Imagine there's no oral cancer. It isn't hard to do. You may say I'm a dreamer. But I'm not the only one.
Those rewritten John Lennon lyrics may be Tony Gedge's new motto.
Gedge has made it his life's work to reduce the rates of oral cancer in his native Britain. And now, Gedge has enlisted the former Beatle to help inspire Brits to walk into the dentist and receive a simple, 10-minute-long test for oral cancer.
Specifically, Gedge has turned to one of John Lennon's molars.
Encased in a smart silver pendant, Lennon's tooth is going on tour. Walk into your dentist's office, try on the necklace with the tooth, and get a free cancer screening.
"The biggest group at risk for oral cancer are males, 55-59," Gedge told ABC News. "They were around when the Beatles were doing their thing. So to appeal to the 55-plus boomer market, to get them into the practice with something they know – the Beatles – was far easier than getting them in by spouting a bunch of statistics."
In 2010 in Britain, nearly 2,000 people died from oral cancer. In the U.S., that number was 7,850, with more than 40,000 new cases. If the cancer is caught early, most people will survive. (Click here for the National Cancer Institute's guide to preventing Oral Cancer.)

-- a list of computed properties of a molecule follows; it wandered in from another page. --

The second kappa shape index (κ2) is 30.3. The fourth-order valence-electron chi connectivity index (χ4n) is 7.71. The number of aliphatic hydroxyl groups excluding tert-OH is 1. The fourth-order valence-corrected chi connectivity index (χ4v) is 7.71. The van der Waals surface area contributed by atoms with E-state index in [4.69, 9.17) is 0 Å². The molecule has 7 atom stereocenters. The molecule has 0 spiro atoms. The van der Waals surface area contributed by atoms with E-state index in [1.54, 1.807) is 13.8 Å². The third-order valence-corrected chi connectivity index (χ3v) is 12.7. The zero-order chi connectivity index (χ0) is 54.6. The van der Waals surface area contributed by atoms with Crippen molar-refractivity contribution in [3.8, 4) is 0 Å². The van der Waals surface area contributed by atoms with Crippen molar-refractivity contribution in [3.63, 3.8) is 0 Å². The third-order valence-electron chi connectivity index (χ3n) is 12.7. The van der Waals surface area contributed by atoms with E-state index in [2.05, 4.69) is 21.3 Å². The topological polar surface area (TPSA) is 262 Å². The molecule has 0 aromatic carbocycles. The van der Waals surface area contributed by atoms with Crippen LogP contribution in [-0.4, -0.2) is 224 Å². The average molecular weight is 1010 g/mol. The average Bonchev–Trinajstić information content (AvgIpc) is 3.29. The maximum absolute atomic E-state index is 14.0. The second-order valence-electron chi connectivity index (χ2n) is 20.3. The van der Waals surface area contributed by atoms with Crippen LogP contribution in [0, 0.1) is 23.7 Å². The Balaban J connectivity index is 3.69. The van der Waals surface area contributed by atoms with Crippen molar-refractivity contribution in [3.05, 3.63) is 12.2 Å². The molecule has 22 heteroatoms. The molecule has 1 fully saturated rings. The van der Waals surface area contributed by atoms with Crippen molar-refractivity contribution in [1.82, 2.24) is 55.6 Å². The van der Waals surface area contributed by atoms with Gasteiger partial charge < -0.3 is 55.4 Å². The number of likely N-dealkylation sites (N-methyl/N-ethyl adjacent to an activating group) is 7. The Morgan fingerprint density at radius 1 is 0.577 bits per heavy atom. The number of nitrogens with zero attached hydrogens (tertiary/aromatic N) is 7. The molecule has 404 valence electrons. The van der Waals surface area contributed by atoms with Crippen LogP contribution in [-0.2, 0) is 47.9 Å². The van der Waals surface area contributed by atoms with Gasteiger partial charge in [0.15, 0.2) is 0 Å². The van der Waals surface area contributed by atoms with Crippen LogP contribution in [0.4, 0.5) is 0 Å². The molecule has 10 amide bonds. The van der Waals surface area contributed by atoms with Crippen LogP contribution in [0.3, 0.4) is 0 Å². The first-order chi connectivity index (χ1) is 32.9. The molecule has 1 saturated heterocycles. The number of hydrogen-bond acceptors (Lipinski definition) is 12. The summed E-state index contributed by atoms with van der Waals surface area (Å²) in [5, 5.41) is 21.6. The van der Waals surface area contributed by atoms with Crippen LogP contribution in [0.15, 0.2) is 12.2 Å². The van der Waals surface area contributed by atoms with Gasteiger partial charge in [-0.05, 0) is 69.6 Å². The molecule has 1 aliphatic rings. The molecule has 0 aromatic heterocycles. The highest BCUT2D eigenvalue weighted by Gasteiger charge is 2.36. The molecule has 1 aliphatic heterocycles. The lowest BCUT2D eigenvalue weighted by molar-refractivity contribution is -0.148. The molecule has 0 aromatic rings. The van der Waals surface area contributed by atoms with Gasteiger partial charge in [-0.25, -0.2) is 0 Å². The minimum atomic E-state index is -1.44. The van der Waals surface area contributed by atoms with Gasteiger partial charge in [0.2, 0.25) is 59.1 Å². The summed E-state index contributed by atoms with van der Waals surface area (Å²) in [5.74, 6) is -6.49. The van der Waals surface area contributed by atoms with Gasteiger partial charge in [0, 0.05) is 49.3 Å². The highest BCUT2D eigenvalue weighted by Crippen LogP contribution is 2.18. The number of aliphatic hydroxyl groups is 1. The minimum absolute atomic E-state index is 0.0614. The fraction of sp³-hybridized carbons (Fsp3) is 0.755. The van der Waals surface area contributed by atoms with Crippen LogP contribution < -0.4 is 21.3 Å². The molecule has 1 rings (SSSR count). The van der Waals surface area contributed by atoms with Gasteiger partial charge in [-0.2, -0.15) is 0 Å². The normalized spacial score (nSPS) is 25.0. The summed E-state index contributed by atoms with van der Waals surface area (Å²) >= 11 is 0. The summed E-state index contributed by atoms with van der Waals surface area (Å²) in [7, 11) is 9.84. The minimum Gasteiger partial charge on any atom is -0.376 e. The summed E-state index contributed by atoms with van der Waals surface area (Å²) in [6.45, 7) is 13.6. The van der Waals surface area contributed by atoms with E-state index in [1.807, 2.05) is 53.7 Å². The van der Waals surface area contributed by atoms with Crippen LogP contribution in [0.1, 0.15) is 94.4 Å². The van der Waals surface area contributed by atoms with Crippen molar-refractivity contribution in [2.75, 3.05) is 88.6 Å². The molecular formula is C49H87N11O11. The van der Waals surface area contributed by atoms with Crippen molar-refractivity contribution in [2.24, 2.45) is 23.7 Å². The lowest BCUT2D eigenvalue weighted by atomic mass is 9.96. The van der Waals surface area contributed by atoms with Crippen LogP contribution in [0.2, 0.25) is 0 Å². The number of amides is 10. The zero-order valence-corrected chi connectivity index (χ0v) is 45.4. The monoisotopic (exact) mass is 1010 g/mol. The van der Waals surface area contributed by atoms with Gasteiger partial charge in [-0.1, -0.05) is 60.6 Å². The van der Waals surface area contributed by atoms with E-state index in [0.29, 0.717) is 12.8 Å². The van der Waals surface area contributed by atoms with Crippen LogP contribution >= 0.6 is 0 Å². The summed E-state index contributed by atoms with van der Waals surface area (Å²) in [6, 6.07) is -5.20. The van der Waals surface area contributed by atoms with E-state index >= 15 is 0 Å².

For Gedge, those statistics are personal.
Gedge lost his father to mouth cancer, and his mother now feeds through a tube because she too had oral cancer.
"Since that happened, I've been working with dentists to help them promote dentistry to make it more interesting to the general public," he says.
In the mid 1960s, Lennon gave his tooth to his housekeeper, Dot Jarlett, while she worked at his home southwest of London. Her family kept it until last year, when Canadian dentist Michael Zuk bought it in an auction for more than $31,000.
Zuk then created three necklaces containing fragments of tooth and sent one to Gedge, who runs a charity called Dental Mavericks.
In the next few weeks the necklace will visit 16 dental practices. Dentists will check anyone who comes in to see the tooth for oral cancer – an easy and painless detection that can be done with the help of a special light.
Castlepark Dental Centre in Hull in northeast England, one of the first practices taking part, has already screened about 100 people, Gillian Fisher, the practice manager, told ABC News.
"Fifty years ago this week the Beatles were playing at the local cinema," Fisher said. "The patients were coming in and talking about what they were wearing, what they were playing. It was a total trip down memory lane for them. Through the curiosity we're hoping to raise awareness of mouth cancer."